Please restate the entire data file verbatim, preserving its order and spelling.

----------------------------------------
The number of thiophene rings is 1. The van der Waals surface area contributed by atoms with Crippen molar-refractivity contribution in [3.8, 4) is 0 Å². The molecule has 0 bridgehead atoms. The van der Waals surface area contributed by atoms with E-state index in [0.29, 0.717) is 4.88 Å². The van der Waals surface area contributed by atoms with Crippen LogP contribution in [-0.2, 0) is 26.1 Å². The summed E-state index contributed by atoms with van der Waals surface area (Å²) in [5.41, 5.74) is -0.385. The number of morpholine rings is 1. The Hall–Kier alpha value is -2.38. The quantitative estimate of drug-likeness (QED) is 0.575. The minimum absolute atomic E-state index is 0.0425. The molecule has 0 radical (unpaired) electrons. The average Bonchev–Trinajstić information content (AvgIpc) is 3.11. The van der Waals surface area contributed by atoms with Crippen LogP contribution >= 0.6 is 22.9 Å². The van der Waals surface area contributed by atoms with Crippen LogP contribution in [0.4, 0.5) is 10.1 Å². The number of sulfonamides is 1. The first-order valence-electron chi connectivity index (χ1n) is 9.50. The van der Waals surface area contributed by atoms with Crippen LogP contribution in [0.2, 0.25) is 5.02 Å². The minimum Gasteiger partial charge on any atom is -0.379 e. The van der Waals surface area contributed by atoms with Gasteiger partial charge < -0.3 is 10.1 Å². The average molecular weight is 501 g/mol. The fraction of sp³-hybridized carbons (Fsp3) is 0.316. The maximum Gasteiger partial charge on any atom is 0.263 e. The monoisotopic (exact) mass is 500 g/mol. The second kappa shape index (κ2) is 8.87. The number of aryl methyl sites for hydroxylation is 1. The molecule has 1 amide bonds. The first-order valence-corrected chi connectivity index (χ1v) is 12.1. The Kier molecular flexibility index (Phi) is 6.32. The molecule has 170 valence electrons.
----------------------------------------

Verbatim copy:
The number of thiophene rings is 1. The van der Waals surface area contributed by atoms with Crippen molar-refractivity contribution in [3.8, 4) is 0 Å². The molecule has 0 bridgehead atoms. The van der Waals surface area contributed by atoms with E-state index in [0.29, 0.717) is 4.88 Å². The van der Waals surface area contributed by atoms with Crippen LogP contribution in [-0.2, 0) is 26.1 Å². The summed E-state index contributed by atoms with van der Waals surface area (Å²) in [5.41, 5.74) is -0.385. The number of morpholine rings is 1. The Hall–Kier alpha value is -2.38. The quantitative estimate of drug-likeness (QED) is 0.575. The minimum absolute atomic E-state index is 0.0425. The molecule has 0 radical (unpaired) electrons. The average Bonchev–Trinajstić information content (AvgIpc) is 3.11. The van der Waals surface area contributed by atoms with Crippen LogP contribution >= 0.6 is 22.9 Å². The van der Waals surface area contributed by atoms with Crippen LogP contribution in [0.4, 0.5) is 10.1 Å². The number of sulfonamides is 1. The first-order valence-electron chi connectivity index (χ1n) is 9.50. The van der Waals surface area contributed by atoms with Crippen LogP contribution in [0.2, 0.25) is 5.02 Å². The minimum Gasteiger partial charge on any atom is -0.379 e. The van der Waals surface area contributed by atoms with Gasteiger partial charge < -0.3 is 10.1 Å². The average molecular weight is 501 g/mol. The fraction of sp³-hybridized carbons (Fsp3) is 0.316. The maximum Gasteiger partial charge on any atom is 0.263 e. The monoisotopic (exact) mass is 500 g/mol. The second kappa shape index (κ2) is 8.87. The number of aryl methyl sites for hydroxylation is 1. The molecule has 1 amide bonds. The first-order valence-corrected chi connectivity index (χ1v) is 12.1. The Kier molecular flexibility index (Phi) is 6.32. The molecule has 170 valence electrons.